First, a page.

#TodayInHistory – October 273 min read
October 27 – Some important events on this day.
312 👉🏼 Roman Emperor Constantine the Great is said to have received his famous Vision of the Cross.
Constantine the Great’s rule over the Roman Empire was impactful for many reasons, one of the most famous being his conversion to Christianity and promotion of the religion during his lifetime. His conversion to Christianity on his deathbed was preceded by the Edict of Milan in 313 which declared tolerance for the Christian faith across the Roman Empire. He also played an influential role in developing the Nicene Creed, the Christian statement of belief, in 325, and also ordered construction of the Church of the Holy Sepulcher on the supposed site of Jesus’ tomb in Jerusalem, now the holiest site in Christianity.
This process of conversion is debated by historians, but some believe it began at the Battle of the Milvian Bridge, one of the civil wars during Constantine’s reign. The day before this battle, on this day, Constantine is said to have had a vision of a cross in the sky in which “he saw with his own eyes in the heavens and a trophy of the cross arising from the light of the sun, carrying the message, In Hoc Signo Vinces” (“with this sign, you shall win”). Constantine’s forces then arrived at the battle with symbols unfamiliar to his opponent, with the Emperor developing the Chi Rio symbol to symbolize Jesus Christ.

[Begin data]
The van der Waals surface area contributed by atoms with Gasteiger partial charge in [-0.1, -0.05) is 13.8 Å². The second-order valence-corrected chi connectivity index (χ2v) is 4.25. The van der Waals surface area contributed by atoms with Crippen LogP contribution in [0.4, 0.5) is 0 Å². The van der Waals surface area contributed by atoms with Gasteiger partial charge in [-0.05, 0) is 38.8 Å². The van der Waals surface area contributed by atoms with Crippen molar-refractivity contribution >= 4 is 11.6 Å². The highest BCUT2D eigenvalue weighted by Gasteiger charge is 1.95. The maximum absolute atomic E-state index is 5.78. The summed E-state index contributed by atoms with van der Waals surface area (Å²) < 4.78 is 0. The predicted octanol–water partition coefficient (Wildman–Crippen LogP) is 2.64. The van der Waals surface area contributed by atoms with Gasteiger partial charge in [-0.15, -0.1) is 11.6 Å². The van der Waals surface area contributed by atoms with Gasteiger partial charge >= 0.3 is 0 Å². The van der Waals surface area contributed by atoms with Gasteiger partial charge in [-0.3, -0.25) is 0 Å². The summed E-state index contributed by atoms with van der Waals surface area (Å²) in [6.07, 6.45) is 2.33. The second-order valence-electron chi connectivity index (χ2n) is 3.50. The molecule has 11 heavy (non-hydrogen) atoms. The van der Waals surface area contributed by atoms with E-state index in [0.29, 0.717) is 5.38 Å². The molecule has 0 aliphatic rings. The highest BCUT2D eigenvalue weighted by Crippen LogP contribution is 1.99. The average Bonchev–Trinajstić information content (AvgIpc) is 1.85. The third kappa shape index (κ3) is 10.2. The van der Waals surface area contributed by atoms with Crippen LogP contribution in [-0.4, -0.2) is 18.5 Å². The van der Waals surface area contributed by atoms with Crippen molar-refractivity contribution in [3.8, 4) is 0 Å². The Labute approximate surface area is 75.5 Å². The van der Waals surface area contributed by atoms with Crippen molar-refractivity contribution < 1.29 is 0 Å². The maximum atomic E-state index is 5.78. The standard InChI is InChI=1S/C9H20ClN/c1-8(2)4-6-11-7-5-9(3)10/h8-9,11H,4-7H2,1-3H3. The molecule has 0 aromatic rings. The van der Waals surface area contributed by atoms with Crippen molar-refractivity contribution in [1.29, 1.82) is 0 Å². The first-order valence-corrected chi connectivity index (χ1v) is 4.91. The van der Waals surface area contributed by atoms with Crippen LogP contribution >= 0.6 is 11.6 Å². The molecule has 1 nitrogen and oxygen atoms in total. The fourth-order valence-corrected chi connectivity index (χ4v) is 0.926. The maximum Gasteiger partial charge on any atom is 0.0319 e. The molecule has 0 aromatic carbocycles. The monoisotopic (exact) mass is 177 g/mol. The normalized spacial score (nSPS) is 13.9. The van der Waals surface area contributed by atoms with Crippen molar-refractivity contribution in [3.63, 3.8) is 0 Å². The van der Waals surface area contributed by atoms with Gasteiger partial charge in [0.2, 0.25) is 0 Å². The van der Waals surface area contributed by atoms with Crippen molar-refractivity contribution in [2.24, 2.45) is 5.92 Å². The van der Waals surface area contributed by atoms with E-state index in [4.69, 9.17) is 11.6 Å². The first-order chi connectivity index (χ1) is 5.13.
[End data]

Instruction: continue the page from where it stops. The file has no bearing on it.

Whatever the case, Constatine’s advocacy for the Christian faith marked a significant turning point in the religion’s history, leading it to become the dominant religion in the Empire and subsequently across Europe for centuries to come.
1275 👉🏼 Traditional founding of the city of Amsterdam
1795 👉🏼 Pinckney’s Treaty [Treaty of San Lorenzo] signed by Spain and US, establishing the southern boundary of the US and giving Americans right to navigate the Mississippi River
1904 👉🏼 First section of New York subway – Lower Manhattan to Broadway Harlem, opened by Interborough Rapid Transit (IRT), fare one nickel.
At 2:35 on the afternoon of this day, New York City Mayor George McClellan takes the controls on the inaugural run of the city’s innovative new rapid transit system: the subway.
While London boasts the world’s oldest underground train network (opened in 1863) and Boston built the first subway in the United States in 1897, the New York City subway soon became the largest American system. The first line, operated by the Interborough Rapid Transit Company (IRT), traveled 9.1 miles through 28 stations. Running from City Hall in lower Manhattan to Grand Central Terminal in midtown, and then heading west along 42nd Street to Times Square, the line finished by zipping north, all the way to 145th Street and Broadway in Harlem. On opening day, Mayor McClellan so enjoyed his stint as engineer that he stayed at the controls all the way from City Hall to 103rd Street.
At 7 p.m. that evening, the subway opened to the general public, and more than 100,000 people paid a nickel each to take their first ride under Manhattan.
1938 👉🏼 DuPont announces its new synthetic polyamide fiber will be called “nylon”
1962 👉🏼 Black Saturday during the Cuban Missile Crisis: An American spy plane is shot down over Cuba and the navy drops warning depth charges on Soviet submarines
1982 👉🏼 China announces its population has reached 1 billion plus people
1986 👉🏼 British government deregulates financial markets in a “Big Bang”, enhancing London’s status as a financial capital while increasing income inequality